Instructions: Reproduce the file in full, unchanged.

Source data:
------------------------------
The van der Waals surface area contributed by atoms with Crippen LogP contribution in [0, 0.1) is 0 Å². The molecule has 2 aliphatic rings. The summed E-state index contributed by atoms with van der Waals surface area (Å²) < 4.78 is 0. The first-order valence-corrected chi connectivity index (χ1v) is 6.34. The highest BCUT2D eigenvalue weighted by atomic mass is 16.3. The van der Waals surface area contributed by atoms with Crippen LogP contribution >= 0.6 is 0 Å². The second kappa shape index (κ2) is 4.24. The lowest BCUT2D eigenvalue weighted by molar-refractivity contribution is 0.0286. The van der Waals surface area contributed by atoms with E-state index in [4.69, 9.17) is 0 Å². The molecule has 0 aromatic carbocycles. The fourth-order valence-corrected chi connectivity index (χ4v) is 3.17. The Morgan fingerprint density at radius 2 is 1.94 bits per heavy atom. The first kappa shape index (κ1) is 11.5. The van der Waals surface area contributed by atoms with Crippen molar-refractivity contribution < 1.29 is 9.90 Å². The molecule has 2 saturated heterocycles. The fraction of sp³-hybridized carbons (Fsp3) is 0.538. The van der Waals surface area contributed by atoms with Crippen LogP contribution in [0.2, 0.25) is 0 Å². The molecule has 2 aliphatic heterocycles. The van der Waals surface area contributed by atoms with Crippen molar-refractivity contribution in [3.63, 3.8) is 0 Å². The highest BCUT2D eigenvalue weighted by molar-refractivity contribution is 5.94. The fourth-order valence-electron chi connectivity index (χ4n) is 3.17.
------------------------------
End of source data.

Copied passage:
The van der Waals surface area contributed by atoms with Crippen LogP contribution in [0, 0.1) is 0 Å². The molecule has 2 aliphatic rings. The summed E-state index contributed by atoms with van der Waals surface area (Å²) < 4.78 is 0. The first-order valence-corrected chi connectivity index (χ1v) is 6.34. The highest BCUT2D eigenvalue weighted by atomic mass is 16.3. The van der Waals surface area contributed by atoms with Crippen LogP contribution >= 0.6 is 0 Å². The second kappa shape index (κ2) is 4.24. The lowest BCUT2D eigenvalue weighted by molar-refractivity contribution is 0.0286. The van der Waals surface area contributed by atoms with E-state index in [4.69, 9.17) is 0 Å². The molecule has 0 aromatic carbocycles. The fourth-order valence-corrected chi connectivity index (χ4v) is 3.17. The Morgan fingerprint density at radius 2 is 1.94 bits per heavy atom. The first kappa shape index (κ1) is 11.5. The van der Waals surface area contributed by atoms with Crippen molar-refractivity contribution < 1.29 is 9.90 Å². The molecule has 2 saturated heterocycles. The fraction of sp³-hybridized carbons (Fsp3) is 0.538. The van der Waals surface area contributed by atoms with Crippen LogP contribution in [0.2, 0.25) is 0 Å². The molecule has 2 aliphatic heterocycles. The van der Waals surface area contributed by atoms with Crippen molar-refractivity contribution in [3.63, 3.8) is 0 Å². The highest BCUT2D eigenvalue weighted by molar-refractivity contribution is 5.94. The fourth-order valence-electron chi connectivity index (χ4n) is 3.17.